Yesterday Nick Boles made ripples by tweeting that, in the event that the Government were to start actively pursuing a ‘no deal’ Brexit, he would resign the whip and go to (almost) any lengths to block it.
Anna Soubry immediately came out in support (quelle surprise), and he was retweeted by Ed Vaizey. Some sources even suggest that there might be between five and 25 MPs in total prepared to take drastic action against a ‘clean global Brexit’ in certain circumstances.
They might not form as large or well-coordinated a caucus as the European Research Group, but given Theresa May’s slender majority such a rebellion would be more than enough to cause serious trouble.
Given that, we thought it might be worth taking a quick trip down memory lane to the last general election, when Boles and Soubry were each re-elected (in Leave-voting constituencies) on the text of the Conservative manifesto. Ill-fated as that document may have been, it was much less equivocal on Brexit:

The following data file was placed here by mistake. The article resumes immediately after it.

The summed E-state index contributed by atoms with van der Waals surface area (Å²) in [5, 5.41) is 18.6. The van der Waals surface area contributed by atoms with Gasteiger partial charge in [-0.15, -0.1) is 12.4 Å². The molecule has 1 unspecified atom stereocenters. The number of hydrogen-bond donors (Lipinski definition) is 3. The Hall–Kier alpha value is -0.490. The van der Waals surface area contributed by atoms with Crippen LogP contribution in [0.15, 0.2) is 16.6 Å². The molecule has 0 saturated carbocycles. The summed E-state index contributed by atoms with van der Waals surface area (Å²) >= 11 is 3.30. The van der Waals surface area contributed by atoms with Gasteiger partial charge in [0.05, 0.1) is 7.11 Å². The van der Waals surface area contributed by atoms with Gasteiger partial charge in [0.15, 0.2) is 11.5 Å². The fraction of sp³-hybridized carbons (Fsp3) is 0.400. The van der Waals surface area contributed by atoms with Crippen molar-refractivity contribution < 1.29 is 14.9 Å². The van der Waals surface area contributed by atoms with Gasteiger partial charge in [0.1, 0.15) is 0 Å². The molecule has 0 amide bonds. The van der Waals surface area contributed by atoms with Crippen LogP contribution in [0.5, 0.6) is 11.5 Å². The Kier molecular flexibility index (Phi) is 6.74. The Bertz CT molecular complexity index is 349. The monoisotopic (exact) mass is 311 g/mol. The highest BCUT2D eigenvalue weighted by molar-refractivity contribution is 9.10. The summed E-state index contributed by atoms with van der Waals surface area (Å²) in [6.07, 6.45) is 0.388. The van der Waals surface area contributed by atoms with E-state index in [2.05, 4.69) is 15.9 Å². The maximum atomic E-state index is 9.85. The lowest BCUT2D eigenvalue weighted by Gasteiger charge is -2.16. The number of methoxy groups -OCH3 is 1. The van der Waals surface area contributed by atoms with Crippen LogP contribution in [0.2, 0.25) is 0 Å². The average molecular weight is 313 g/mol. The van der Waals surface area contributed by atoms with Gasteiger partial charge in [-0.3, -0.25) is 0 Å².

“The negotiations will undoubtedly be tough, and there will be give and take on both sides, but we continue to believe that no deal is better than a bad deal for the UK.” (pp. 35-36)
Obviously the manifesto does not mention the Government actively pursuing a no-deal departure as its official policy, but it has been quite clear for 18 months now that willingness to leave without a formal agreement in the event of a impasse in the talks has been baked into May’s negotiating position.
If at any point between now and 29 March the government were to announce that ‘no deal’ Brexit had become its policy, I would immediately resign the Conservative whip and vote in any way necessary to stop it from happening.
— Nick Boles MP (@NickBoles) December 18, 2018